26 May 2019

Jokowi seeks details on maritime Silk road

Indonesia is determined to open its doors to Chinese investments and significantly strengthen bilateral economic ties, even as it seeks clarity on China's vision of a Maritime Silk Road, President Joko Widodo said.

In an interview with the South China Morning Post ahead of his state visit to Beijing today , he said it was time for his country to get serious about deepening bilateral trade, investment and infrastructure links.

The Indonesian leader identified toll roads, railways, power plants and ports in his country as possible projects for Chinese and Indonesian state-owned and private companies to embark on.

"We want to focus specifically on infrastructure and manufacturing developments," he added.

He meets President Xi Jinping tomorrow. Widodo said he wanted to ask Xi for more details on the president's Maritime Silk Road vision before he could decide to endorse it.

The two leaders are expected to sign a memorandum of understanding to boost ties in several key areas. It is understood that a power plant project - Indonesia's electricity demand grows 9 per cent annually, higher than capacity growth - could be agreed upon this time.

Xi Jinping (pictured) meets Widodo tomorrow in Beijing. Photo: EPAWidodo said that his state enterprises minister, Rini Soemarno, had held two rounds of meetings attended by the state-owned companies of both sides to work out joint projects. She went to Beijing, Shanghai and Shenzen to prepare the groundwork to seal some deals this week.

He also hinted at his frustrations with his domestic challenges in trying to pave the way for foreign - especially Chinese - investment.

"I hope when I go to China on this trip, we have direct implementation. I don't want to only sign and sign documents and then there is no implementation," he said.

While China ranks as one of the top investors in many countries in the region, its direct investments in Indonesia have been anaemic, in 13th place, after the Netherlands, Mauritius and Taiwan.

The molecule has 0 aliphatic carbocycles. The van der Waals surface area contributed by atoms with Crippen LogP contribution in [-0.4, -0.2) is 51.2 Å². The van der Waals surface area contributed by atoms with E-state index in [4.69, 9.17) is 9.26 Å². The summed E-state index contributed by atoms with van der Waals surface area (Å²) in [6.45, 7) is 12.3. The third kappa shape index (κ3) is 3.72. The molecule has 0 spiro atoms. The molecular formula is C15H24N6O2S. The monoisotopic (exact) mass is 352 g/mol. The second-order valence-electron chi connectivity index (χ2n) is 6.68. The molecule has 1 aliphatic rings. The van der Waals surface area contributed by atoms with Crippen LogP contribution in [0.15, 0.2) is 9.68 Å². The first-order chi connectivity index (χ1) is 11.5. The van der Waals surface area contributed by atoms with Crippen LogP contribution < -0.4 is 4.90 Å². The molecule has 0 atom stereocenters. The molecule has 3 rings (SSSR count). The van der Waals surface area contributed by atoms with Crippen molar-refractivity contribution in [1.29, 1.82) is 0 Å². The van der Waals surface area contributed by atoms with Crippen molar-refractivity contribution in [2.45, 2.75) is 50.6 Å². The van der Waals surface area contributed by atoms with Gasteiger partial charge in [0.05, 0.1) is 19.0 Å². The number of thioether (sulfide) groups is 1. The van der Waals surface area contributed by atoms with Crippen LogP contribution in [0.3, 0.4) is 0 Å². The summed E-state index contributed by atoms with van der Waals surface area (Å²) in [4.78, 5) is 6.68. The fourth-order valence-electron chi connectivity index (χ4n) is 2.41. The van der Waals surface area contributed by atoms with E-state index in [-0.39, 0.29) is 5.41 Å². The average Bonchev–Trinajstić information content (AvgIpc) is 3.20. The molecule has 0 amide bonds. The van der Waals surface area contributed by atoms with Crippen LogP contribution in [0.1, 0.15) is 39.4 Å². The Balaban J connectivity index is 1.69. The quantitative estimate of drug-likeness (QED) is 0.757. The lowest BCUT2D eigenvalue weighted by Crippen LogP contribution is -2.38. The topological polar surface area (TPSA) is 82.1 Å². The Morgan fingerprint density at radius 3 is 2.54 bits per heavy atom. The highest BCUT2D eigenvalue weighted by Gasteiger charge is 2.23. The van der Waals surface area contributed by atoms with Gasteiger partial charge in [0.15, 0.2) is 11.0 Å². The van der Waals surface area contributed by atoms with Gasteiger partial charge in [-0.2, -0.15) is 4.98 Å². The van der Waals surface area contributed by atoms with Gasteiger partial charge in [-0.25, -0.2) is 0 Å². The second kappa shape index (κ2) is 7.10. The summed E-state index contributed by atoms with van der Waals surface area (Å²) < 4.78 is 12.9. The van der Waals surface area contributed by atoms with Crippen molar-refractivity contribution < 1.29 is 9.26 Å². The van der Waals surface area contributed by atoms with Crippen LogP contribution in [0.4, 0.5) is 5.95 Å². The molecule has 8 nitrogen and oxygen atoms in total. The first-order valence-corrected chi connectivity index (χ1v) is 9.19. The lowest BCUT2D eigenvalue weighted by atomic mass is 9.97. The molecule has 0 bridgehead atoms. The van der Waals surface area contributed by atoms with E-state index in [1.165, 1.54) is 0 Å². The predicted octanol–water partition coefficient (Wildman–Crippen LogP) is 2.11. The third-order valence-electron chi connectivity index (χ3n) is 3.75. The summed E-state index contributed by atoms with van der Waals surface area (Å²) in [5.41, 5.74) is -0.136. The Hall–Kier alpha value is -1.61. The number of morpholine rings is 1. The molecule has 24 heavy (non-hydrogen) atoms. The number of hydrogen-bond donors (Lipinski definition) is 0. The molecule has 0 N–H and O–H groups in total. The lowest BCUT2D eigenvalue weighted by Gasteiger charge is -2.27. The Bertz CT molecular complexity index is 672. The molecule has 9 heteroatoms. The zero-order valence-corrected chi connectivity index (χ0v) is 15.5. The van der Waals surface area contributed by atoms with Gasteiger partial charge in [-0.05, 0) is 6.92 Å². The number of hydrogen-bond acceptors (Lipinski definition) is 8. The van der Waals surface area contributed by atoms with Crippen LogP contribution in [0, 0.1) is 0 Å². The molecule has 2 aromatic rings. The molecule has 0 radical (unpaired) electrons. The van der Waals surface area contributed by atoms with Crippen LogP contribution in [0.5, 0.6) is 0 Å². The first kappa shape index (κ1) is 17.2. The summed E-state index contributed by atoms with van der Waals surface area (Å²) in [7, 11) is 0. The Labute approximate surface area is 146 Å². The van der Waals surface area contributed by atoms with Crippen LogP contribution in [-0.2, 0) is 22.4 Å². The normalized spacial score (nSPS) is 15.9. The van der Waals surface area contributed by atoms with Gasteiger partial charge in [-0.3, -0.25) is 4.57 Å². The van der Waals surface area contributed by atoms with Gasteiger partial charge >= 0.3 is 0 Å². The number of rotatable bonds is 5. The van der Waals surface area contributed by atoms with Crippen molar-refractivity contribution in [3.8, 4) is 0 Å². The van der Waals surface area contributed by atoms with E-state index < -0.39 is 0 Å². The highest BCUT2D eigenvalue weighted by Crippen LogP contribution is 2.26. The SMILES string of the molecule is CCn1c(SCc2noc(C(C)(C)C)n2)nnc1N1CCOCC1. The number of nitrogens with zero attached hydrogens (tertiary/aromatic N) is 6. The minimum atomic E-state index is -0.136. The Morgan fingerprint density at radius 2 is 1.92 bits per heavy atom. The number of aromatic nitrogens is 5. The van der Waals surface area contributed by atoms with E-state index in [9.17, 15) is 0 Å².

Widodo pointed to two obstacles: bureaucratic red tape for business permits and issues of land acquisition for large-scale projects.

He said he had opened a one-stop national office to slash red tape and introduced new regulations to simplify land acquisition.

On the Maritime Silk Road issue, which he said he expected to discuss with Xi, Widodo said: "Until now, I don't know the details of the Silk Road agenda. But if the cooperation can give benefit to my people and can give benefit to our national interest and also to China, OK."

The Silk Road idea was first mooted by Xi in 2013 when he toured Southeast Asia, and is widely viewed as a response to the "Asia pivot" policy of the United States, as it calls for closer maritime and economic links.

Widodo (front third right) first met Xi (front second left) at the Asia-Pacific Economic Cooperation (Apec) summit in Beijing in November. Photo: ReutersMeanwhile, Widodo has laid out his own strategy called the "global maritime axis", a key plank of his campaign when he ran for the presidency in July last year.

He has pledged that Indonesia - the world's largest archipelagic state - will develop its marine resources and bolster maritime defence.

Widodo, who is called Jokowi at home, declined to be drawn into saying whether Xi's Maritime Silk Road idea would compete with or complement his plans because "there is no detailed information".

His foreign policy adviser, Rizal Sukma, told the Post that, from what Indonesia knew, Xi's idea was for economic and diplomatic ties, adding: "It should not be about hegemony. As long as they follow that framework, we would be more than happy to work together."

The Post has learned that behind the scenes, officials on both sides have begun discussing how Widodo's doctrine could complement the Maritime Silk Road vision, with the building of ports and toll roads as concrete forms of engagement.

Such an approach would dovetail with the project proposals Widodo has said he will present to Xi during their talks.

Widodo first met Xi at the Asia-Pacific Economic Cooperation (Apec) summit in Beijing in November.

Appearing relaxed during the interview at the presidential palace in Jakarta last week, he said he looked forward to his second round of talks with Xi.

He said Indonesia was ready to propose four locations on the island of Sumatra and three on Kalimantan where ports could be jointly developed.

"The last time we talked about investment and trade but we didn't know, for example, the locations, like how many and which ports and deep sea ports we want to build."

Asked how he viewed China and Xi, he replied that he was impressed at the speed with which China had made progress over the past few decades.

"We can learn from China, to make toll roads very fast, railway tracks very fast, trains ... very fast," he said, smiling.

Tom Lembong, his economics adviser, said trade flows and direct investments should be much higher given China is the world's second-largest economy and Indonesia is Southeast Asia's biggest economy.

He was hopeful big, impactful items could be agreed upon this time. "Then we could be planting some important seeds here," he added.

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